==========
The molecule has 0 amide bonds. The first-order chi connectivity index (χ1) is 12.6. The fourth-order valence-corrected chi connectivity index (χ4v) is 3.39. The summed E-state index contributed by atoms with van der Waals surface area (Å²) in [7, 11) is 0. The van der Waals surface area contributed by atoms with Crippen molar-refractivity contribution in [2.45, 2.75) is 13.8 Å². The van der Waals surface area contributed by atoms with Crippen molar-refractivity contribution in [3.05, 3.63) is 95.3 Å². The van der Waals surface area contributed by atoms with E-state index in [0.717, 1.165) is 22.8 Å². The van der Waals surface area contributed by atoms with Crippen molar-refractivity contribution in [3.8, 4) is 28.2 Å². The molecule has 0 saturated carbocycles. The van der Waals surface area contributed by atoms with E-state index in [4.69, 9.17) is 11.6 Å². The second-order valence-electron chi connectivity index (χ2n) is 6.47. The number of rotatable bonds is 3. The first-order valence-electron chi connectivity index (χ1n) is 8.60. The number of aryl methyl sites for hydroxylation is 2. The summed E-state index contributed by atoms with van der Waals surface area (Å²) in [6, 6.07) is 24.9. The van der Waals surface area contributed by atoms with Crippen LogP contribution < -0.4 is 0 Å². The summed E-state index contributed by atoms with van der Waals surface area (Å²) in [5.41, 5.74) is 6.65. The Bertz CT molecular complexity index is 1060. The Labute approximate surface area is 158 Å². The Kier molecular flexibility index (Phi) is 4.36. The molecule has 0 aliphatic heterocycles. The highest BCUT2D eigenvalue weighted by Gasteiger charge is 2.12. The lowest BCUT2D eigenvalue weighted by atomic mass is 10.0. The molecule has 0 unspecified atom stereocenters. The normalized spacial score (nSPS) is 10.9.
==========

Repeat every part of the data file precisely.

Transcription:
The molecule has 0 amide bonds. The first-order chi connectivity index (χ1) is 12.6. The fourth-order valence-corrected chi connectivity index (χ4v) is 3.39. The summed E-state index contributed by atoms with van der Waals surface area (Å²) in [7, 11) is 0. The van der Waals surface area contributed by atoms with Crippen molar-refractivity contribution in [2.45, 2.75) is 13.8 Å². The van der Waals surface area contributed by atoms with Crippen molar-refractivity contribution in [3.05, 3.63) is 95.3 Å². The van der Waals surface area contributed by atoms with E-state index in [0.717, 1.165) is 22.8 Å². The van der Waals surface area contributed by atoms with Crippen molar-refractivity contribution in [3.8, 4) is 28.2 Å². The molecule has 0 saturated carbocycles. The van der Waals surface area contributed by atoms with E-state index in [4.69, 9.17) is 11.6 Å². The second-order valence-electron chi connectivity index (χ2n) is 6.47. The number of rotatable bonds is 3. The first-order valence-electron chi connectivity index (χ1n) is 8.60. The number of aryl methyl sites for hydroxylation is 2. The summed E-state index contributed by atoms with van der Waals surface area (Å²) in [6, 6.07) is 24.9. The van der Waals surface area contributed by atoms with Crippen LogP contribution < -0.4 is 0 Å². The summed E-state index contributed by atoms with van der Waals surface area (Å²) in [5.41, 5.74) is 6.65. The Bertz CT molecular complexity index is 1060. The Labute approximate surface area is 158 Å². The Kier molecular flexibility index (Phi) is 4.36. The molecule has 0 aliphatic heterocycles. The highest BCUT2D eigenvalue weighted by Gasteiger charge is 2.12. The lowest BCUT2D eigenvalue weighted by atomic mass is 10.0. The molecule has 0 unspecified atom stereocenters. The normalized spacial score (nSPS) is 10.9.